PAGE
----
The future of work looks unclear but with coordination between education and industry the type of training that employers want will be clarified.
The Australian Industry and Skills Committee (AISC) has launched an online resource to help ensure vocational education and training (VET) qualifications and skills are evidence based and meeting the needs of industry.
The National Industry Insights Report combines industry intelligence from the AISC’s network of 64 Industry Reference Committees (IRCs) with broader labour market and training data.
“We need a workforce that can adapt to and take advantage of new opportunities as the nature of work changes. This resource is part of the AISC’s focus on creating a strong evidence base to inform VET training package development and ensure qualifications meet skills needs,” said AISC Chair, John Pollaers.
“It draws on the skills forecasts from IRCs, providing valuable grassroots intelligence from employers, employees and industry peaks about future skills and training needs,” Prof Pollaers said.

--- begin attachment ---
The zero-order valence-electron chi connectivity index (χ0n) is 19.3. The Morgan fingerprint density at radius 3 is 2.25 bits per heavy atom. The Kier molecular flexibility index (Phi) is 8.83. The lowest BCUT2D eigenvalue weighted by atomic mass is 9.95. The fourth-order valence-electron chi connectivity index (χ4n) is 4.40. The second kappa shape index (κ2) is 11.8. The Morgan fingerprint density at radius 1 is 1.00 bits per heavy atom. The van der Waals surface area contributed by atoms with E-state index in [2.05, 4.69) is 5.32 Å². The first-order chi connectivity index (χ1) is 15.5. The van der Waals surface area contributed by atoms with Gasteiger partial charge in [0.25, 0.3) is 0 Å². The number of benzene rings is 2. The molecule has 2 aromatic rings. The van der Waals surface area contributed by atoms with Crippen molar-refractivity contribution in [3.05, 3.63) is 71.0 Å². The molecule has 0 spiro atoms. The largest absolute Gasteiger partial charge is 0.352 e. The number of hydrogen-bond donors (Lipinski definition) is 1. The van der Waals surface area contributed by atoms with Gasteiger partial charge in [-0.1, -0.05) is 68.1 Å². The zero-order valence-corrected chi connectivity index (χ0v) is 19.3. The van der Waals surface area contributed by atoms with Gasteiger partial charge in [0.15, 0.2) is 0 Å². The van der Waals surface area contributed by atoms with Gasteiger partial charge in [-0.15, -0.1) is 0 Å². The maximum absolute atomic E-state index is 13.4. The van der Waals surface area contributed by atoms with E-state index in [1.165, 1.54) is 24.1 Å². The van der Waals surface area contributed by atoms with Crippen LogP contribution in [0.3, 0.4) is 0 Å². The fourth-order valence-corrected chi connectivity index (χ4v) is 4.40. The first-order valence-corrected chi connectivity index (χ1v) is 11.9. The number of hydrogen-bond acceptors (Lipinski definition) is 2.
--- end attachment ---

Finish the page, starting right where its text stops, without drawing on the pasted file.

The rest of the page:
The National Industry Insights Report provides information on both an industry and national scale and includes economic and employment trends, skills forecasts and the factors that affect the demand for skills.
The Report was developed for the AISC by the National Centre for Vocational Education Research (NCVER) and highlights a strong demand in many industries for workers with digital skills, cross-industry skills and technical knowledge.
“We all know increased digitalisation and automation of the workforce is already affecting the way we work. The National Industry Insights Report is a fantastic resource to help IRCs in their work to ensure Australian qualifications are relevant, up-to-date, and meet the changing needs and priorities of employers and the economy,” Mr Pollaers said.
A new piece of AI is helping to identify people with dyslexia so something can be done, the process uses statistics and and machine learning and takes only two minutes. Read More
The University of Melbourne’s new Hansen Scholarship Program to help talented, determined students achieve their ambitions, regardless of social or economic barriers is the result of a generous $30 million gift. Read More
Class clowns finally get the chance to bring their underappreciated talent to the big stage with Melbourne International Comedy Festival having scouted Australia for the funniest secondary schoolers. Read More
Australians are largely positive about the level of education provided to their children but feel more attention should be given to developing students’ life skills in the classroom. Read More